Landing : Athabascau University

Top 10 stupid mistakes in design of Multiple Choice questions

http://donaldclarkplanb.blogspot.co.uk/2015/08/top-10-stupid-mistakes-in-design-of.html

Nice little tutorial from Donald Clark. Mostly very sound advice on good multiple-choice question design, with a very clear focus on formative rather than summative assessment, and with a good emphasis on providing useful feedback rather than just testing. Also, some sensible recommendations about avoiding dumb questions.

I'm far from convinced that MCQs have any value outside of a few quite limited learning contexts. In anything interesting, there is a risk of focusing on things that are easily tested rather than things that actually matter. For instance:

A streetcar is heading out of control to a fork in the tracks, and only you have control over the points to determing which way it will go. It if goes down one track, it will kill a baby. If it goes down the other will kill a famous philosopher. What do you do?

a) kill the baby

b) kill the philosopher

c) do nothing

d) a type of ice cream

Like any learning intervention, an MCQ should always be a deliberately and carefully chosen activity made to fit a clearly identified and constructively aligned need. Often, particularly if you are hoping to teach something really useful, they just don't work for that, especially if you have to work hard to come up with discerning questions. The question above would actually be made even worse if the learner were (more plausibly and 'correctly') asked to identify an ethical system that would imply one or other of the alternatives. While it might show that they knew about those philosophical stances, it would reduce critical, ethical and aesthetic issues to trivial matters of fact that could easily lead learners to false beliefs about their own knowledge while by-passing the thinking process that would actually be evidence of genuine competence and understanding. At least as bad, it would bypass the possibility of thinking laterally about the problem (e.g. what if you stepped into its path yourself, or pushed the baby at the philosopher, and what about the people on the streetcar?) that, though not what the setter of the test might intend, would be really interesting to explore.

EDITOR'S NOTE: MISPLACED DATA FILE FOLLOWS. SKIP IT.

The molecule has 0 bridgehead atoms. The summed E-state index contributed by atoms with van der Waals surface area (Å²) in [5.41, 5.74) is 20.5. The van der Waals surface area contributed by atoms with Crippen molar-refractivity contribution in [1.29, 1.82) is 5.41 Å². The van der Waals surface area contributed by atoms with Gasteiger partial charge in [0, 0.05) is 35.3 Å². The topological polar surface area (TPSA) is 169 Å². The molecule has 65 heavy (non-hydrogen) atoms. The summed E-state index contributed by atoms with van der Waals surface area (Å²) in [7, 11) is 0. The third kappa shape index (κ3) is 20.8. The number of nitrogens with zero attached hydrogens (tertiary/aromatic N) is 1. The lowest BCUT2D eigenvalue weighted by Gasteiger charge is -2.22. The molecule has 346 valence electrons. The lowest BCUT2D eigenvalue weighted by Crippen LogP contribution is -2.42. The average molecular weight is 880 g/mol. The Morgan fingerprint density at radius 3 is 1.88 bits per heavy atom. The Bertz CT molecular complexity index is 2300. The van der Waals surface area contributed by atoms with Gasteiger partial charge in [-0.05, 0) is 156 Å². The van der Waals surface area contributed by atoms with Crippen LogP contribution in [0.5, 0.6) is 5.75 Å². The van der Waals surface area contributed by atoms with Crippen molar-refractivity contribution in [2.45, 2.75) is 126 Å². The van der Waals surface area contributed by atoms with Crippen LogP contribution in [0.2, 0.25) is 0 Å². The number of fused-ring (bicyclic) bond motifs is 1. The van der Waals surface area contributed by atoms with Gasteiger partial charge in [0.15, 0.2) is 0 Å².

I'm similarly bothered by one of Donald's examples, on the price of a baseball bat. This one is an old chestnut that anyone who has seen it before will 'solve' in a second but that anyone that hasn't will almost certainly get wrong. What is being tested here? Much more importantly, what is it teaching? The only answers I can come up with lead me to worry greatly about the motivation of the test-setter and worry much more about the effect it will have on the learner. Cognitive dissonance can be useful, sure. But this is just a cheap power play. It's very much like the Socratic Method and it is wrong for the same reasons: it's bullying, plain and simple. A bad lesson to learn.

That said, if you do genuinely need to provide MCQs, this is good advice on how to do it.

 

Comments

  • I guess multiple choice questions are an efficient way of "measuring knowledge". There was a prof from U. Alberta who did studied the MCQs on Alberta Education's standardized tests (Grades 3, 6, 9 and diploma exams in Grade 12) and came to the conclusion that they tested reading more than content. To prove his point, he showed us the patterns in the test and then gave us questions from a Math 31 test. Even though most of the audience had not taken Math 31 (calculus), we were able to answer the questions and get about 60% based on our knowledge of how the test was constructed. The strategies were very similar to the strategies on the TV show Who Wants to Be a Millionaire, so that's how we taught test taking for achievement tests. 

    Mary McNabb November 19, 2015 - 5:31pm

  • Nice example, Mary. It suggests to me that they are often just a good way to measure knowledge of how to do MCQs!

    I think objective tests are mostly OK for some basic fact-oriented subjects as long as they are used solely as a formative learning tool and not for accreditation. Even when you use tricks like confidence weightings to reduce the benefits of guessing to a minimum, they still tell us very little about what people can actually do, but they can in principle be a useful way for learners to figure out for themselves what they know about. Unfortunately, even when the marks count for nothing and they are the only people that will ever see the results, many learners still tend to try to game the system. I'm not sure whether that is in our nature or something we have learned, but it's weird.

    Jon Dron November 19, 2015 - 7:20pm

These comments are moderated. Your comment will not be visible unless accepted by the content owner.

Only simple HTML formatting is allowed and any hyperlinks will be stripped away. If you need to include a URL then please simply type it so that users can copy and paste it if needed.

(Required)

(Required)